“Hell, we all appear crazy when judged on our possessions.” An offering of flash fiction embracing life’s eccentricities that we cultivate as we age…
by: Jacob Schroeder
We added the last garbage bags to the pile on the lawn. The sharp odor of cat piss penetrated the bandanas tied around our faces. I noticed a trail of litter leading back into the house and figured I’d leave it for someone else, whoever that someone else would be.
“What do you think will happen to the house?” I asked.
“I don’t know. It’s not in our names or anything,” my brother said. “Maybe the bank takes it?”
“Why all the cats?” he asked.
I shrugged. It was the question everyone always asked. Ninety-nine cats in a single-story house with an old, solitary woman and then, for some time, no one knows for sure how long, a corpse.
“Jesus. What happened to them all? It’s a miracle they are all still alive,” my bother said.
“I think they were taken to a shelter. At least, the good ones.”
“Who would’ve thought Nana would become a crazy cat lady?”
“Men do it, too. There’s crazy animal men as well, I mean.”
“She grew crazier with each new cat. Just think about Christmas. Her gifts became more bizarre every year.”
“I thought they were fine, just those quirky things that one relative buys.”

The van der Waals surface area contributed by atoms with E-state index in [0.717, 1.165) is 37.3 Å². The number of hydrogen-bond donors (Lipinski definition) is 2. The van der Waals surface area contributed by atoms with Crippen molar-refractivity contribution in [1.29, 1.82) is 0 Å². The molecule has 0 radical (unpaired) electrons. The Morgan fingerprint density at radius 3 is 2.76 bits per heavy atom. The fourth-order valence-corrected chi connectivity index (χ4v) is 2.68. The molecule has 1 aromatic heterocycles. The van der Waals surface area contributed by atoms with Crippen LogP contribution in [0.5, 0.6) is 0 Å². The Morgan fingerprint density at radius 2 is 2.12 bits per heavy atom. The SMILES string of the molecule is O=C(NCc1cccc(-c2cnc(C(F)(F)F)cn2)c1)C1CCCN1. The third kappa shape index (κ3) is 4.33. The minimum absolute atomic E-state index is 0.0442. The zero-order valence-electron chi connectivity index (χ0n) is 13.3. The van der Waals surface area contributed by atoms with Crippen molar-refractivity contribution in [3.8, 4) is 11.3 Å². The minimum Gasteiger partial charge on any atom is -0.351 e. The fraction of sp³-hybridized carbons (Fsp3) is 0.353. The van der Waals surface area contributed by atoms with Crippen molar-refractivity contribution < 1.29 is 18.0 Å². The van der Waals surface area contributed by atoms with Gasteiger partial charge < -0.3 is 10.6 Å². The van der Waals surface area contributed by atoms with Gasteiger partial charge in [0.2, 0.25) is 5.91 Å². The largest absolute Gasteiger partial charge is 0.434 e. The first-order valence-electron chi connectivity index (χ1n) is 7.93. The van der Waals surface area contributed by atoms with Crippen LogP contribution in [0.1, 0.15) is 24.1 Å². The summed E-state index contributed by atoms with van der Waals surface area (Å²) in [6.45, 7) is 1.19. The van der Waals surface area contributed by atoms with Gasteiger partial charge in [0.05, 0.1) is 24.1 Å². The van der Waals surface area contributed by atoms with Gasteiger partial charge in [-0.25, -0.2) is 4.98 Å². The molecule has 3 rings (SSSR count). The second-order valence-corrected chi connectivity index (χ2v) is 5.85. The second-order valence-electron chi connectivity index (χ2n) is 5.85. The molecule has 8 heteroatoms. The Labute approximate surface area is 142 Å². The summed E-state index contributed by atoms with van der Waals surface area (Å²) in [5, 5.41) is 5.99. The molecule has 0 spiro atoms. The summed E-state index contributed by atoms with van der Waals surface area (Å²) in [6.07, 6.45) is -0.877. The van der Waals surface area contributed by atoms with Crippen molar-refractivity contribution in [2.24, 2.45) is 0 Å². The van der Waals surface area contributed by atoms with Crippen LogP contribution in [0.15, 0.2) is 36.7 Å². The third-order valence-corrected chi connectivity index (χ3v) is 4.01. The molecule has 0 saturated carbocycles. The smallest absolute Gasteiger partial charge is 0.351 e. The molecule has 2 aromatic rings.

“Quirky? Remember the embryos in jars of formaldehyde last year? The commemorative brick at that park in Cincinnati? Who the fuck in our family has been to Cincinnati? The pumpkin-spiced edible underwear?!”
“Okay. I suppose you’re right,” I said. “Think we’ll ever get like that?”
“Sure, we all do,” he said. “Hell, we all appear crazy when judged on our possessions.”
My brother spit, and although he’d denied it, I think he started to cry, too.
“No one said anything before, but us. And no one’s here to help clean up the mess now, but us.”
I put my hand on his shoulder to try to calm him down. He shook his head.
“Nah, we’ll be alright,” he said. “Always have.”
We got into the car. When we looked back at the house one last time, a marmalade cat was on the porch. It stared down at us as if expecting something.
“What should we do with it?” I asked.
“Nothing,” my brother said. “Let it be.”
As we pulled away, the cat turned and sauntered inside. We had left the doors and windows wide open to let the house breathe.
Jacob Schroeder is a writer living in Detroit, Michigan. His work has previously been published at Across the Margin, as well as a bevy of other publications including Lunch Ticket, Flash: The International Short Short Story Magazine, Rum Punch Press and Maudlin House.